Foreign secretary Dominic Raab has a told a Holocaust Memorial Day event of the “guilt” and “raw grievance” that followed his family’s escape from Czechoslovakia.
Speaking at a formal ceremony in the foreign office jointly-organised with the Israeli Embassy on Wednesday morning, the Conservative minister described the emotional impact of his father’s arrival to England in 1940, by way of a refugee camp in Morocco, after fleeing Czechoslovakia in 1938.
Raab, who was introduced by Israel’s ambassador in the UK Mark Regev, said: “Now, when we were young my father almost never spoke of what he had endured; he passed away when I was 12 years old.
“But after dad died, my mother wanted to bring my grandmother Hilda, who we always called Aumie, closer to us, and I would remember regularly going and having dinner with her on a Monday evening and how often she would weep over Czech goulash and strudel about the fact that she’d left her parents and her wider family behind. The anguish of knowing they perished in Auschwitz and some of the other camps. The guilt that came with that, as well as the raw grievance.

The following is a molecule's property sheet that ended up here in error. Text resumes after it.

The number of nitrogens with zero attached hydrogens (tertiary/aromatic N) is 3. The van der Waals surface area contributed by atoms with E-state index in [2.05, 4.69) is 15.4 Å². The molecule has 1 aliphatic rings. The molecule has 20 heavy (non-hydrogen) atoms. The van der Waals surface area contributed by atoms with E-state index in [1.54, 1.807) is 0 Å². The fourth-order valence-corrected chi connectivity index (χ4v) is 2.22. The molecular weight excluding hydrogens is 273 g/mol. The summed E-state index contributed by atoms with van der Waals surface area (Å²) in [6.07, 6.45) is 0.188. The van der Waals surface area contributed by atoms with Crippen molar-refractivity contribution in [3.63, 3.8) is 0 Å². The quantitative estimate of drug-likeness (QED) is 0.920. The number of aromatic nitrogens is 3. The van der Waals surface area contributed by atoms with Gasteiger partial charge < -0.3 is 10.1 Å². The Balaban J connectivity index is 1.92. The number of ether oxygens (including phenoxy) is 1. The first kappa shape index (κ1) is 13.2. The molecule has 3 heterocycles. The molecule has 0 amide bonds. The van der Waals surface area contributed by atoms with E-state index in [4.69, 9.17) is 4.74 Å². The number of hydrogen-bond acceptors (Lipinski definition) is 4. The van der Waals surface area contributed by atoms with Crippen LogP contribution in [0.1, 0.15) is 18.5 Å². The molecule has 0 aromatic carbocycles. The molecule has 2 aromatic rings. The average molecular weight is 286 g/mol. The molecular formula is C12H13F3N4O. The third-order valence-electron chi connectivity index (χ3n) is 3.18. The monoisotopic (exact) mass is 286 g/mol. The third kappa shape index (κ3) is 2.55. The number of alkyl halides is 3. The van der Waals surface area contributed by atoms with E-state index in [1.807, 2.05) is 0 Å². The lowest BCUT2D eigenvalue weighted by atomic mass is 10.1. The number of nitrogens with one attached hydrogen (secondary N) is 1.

“And my family’s experience certainly instilled in me first-hand the horrors of antisemitism and, I should say, the wider scourge of racism.”
Also speaking on-stage was the Holocaust survivor Eva Schloss, who survived the death camp Auschwitz-Birkenau and relayed the horrors she endured. Schloss, who is Anne Frank’s stepsister, lit a memorial candle.
Chazan Jonny Turgel – whose grandmother Gena, the Bride of Belsen, passed away in 2018 – recited a memorial prayer to commemorate all those murdered in the Holocaust.
Youth ambassadors from the Holocaust Educational Trust’s Lessons from Auschwitz programme, told the event of their experiences on the scheme.